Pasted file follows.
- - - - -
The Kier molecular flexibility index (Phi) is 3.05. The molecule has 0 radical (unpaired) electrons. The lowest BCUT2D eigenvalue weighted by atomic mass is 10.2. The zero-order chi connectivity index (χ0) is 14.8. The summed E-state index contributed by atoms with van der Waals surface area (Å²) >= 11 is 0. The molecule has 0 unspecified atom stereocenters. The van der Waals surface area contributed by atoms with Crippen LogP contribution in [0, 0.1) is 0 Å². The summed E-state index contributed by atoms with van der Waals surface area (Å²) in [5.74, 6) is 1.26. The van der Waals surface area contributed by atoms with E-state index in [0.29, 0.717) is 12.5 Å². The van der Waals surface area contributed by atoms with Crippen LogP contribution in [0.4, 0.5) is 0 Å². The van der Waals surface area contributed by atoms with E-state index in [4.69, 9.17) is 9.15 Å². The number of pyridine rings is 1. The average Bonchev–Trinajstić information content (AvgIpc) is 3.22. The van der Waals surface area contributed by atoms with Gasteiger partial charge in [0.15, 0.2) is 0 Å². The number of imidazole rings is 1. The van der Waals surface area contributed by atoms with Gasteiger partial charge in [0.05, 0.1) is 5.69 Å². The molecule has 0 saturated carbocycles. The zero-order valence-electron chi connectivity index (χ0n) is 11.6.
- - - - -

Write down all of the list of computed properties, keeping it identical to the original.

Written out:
The Kier molecular flexibility index (Phi) is 3.05. The molecule has 0 radical (unpaired) electrons. The lowest BCUT2D eigenvalue weighted by atomic mass is 10.2. The zero-order chi connectivity index (χ0) is 14.8. The summed E-state index contributed by atoms with van der Waals surface area (Å²) >= 11 is 0. The molecule has 0 unspecified atom stereocenters. The van der Waals surface area contributed by atoms with Crippen LogP contribution in [0, 0.1) is 0 Å². The summed E-state index contributed by atoms with van der Waals surface area (Å²) in [5.74, 6) is 1.26. The van der Waals surface area contributed by atoms with E-state index in [0.29, 0.717) is 12.5 Å². The van der Waals surface area contributed by atoms with Crippen LogP contribution in [0.4, 0.5) is 0 Å². The van der Waals surface area contributed by atoms with E-state index in [4.69, 9.17) is 9.15 Å². The number of pyridine rings is 1. The average Bonchev–Trinajstić information content (AvgIpc) is 3.22. The van der Waals surface area contributed by atoms with Gasteiger partial charge in [0.15, 0.2) is 0 Å². The number of imidazole rings is 1. The van der Waals surface area contributed by atoms with Gasteiger partial charge in [0.05, 0.1) is 5.69 Å². The molecule has 0 saturated carbocycles. The zero-order valence-electron chi connectivity index (χ0n) is 11.6.